What you need to know about the coronavirus right now
Oct 11 (Reuters) – Here’s what you need to know about the coronavirus right now:
Sydney’s cafes, gyms and restaurants welcomed back fully vaccinated customers on Monday after nearly four months of lockdown, as Australia aims to begin living with the coronavirus and gradually reopen the country. read more
New South Wales (NSW) state Premier Dominic Perrottet warned that infections would rise after reopening, and virus-free states such as Western Australia and Queensland are watching what living with COVID-19 is going to look like amid concerns that health systems could be overwhelmed. read more
Singapore is opening its borders to more countries for quarantine-free travel as the city-state seeks to rebuild its status as an international aviation hub and prepares to reach a “new normal” to live with COVID-19.
From Oct. 19, fully vaccinated people from eight countries, including Britain, France, Spain and the United States, will be able to enter the island without quarantining if they pass their COVID-19 tests, the government said on Saturday. The announcement marks a major step in Singapore’s strategy to resume international links. read more
Secondary immune response stronger after infection than vaccination
In COVID-19 survivors, important components of the body’s immune response called memory B cells continue to evolve and get stronger for at least several months, producing highly potent antibodies that can neutralize new variants of the virus, a new study has found. By comparison, vaccine-induced memory B cells are less robust, evolving for only a few weeks and never “learning” to protect against variants, researchers reported in a paper published on Thursday in Nature.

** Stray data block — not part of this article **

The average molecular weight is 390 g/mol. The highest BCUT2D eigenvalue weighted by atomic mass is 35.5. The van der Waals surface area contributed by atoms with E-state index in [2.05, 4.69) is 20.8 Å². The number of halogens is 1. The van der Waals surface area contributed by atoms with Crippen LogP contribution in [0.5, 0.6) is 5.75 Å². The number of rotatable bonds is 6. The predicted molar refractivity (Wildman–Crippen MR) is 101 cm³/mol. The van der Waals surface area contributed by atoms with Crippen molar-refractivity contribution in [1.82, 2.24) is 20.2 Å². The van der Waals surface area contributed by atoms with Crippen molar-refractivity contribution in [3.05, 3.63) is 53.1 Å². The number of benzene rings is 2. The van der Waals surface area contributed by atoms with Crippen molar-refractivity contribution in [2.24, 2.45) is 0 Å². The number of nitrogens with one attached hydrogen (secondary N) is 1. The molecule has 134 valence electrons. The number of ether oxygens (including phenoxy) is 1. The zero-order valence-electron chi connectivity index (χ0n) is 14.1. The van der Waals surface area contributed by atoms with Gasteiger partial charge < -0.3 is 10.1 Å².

The researchers caution that the benefits of stronger memory B cells after infection do not outweigh the risks that come with COVID-19. read more
U.S. will accept WHO-approved vaccines for international visitors
The United States will accept the use by international visitors of COVID-19 vaccines authorized by U.S. regulators or the World Health Organization, the Centers for Disease Control and Prevention said late on Friday.
The CDC must still finalise and publish new contract tracing rules for international visitors, which it sent to the White House for review on Sept. 15. The CDC must also detail rules for exceptions, which include children not yet eligible for shots, as well as for visitors from countries where vaccines are not widely available. read more
In hospital with COVID-19, conservative Texan running for governor condemns vaccine mandates
Conservative firebrand and Texas Republican gubernatorial candidate Allen West was receiving care for COVID-19 in a hospital on Sunday, he said on Twitter, noting that his experience with the illness had strengthened his opposition to vaccine mandates.
West said he was receiving monoclonal antibody treatment and his condition was improving, although there were still “concerns of COVID-related pneumonia.” read moreCompiled by Karishma Singh; Editing by Amy Caren Daniel
News Credit: www.reuters.com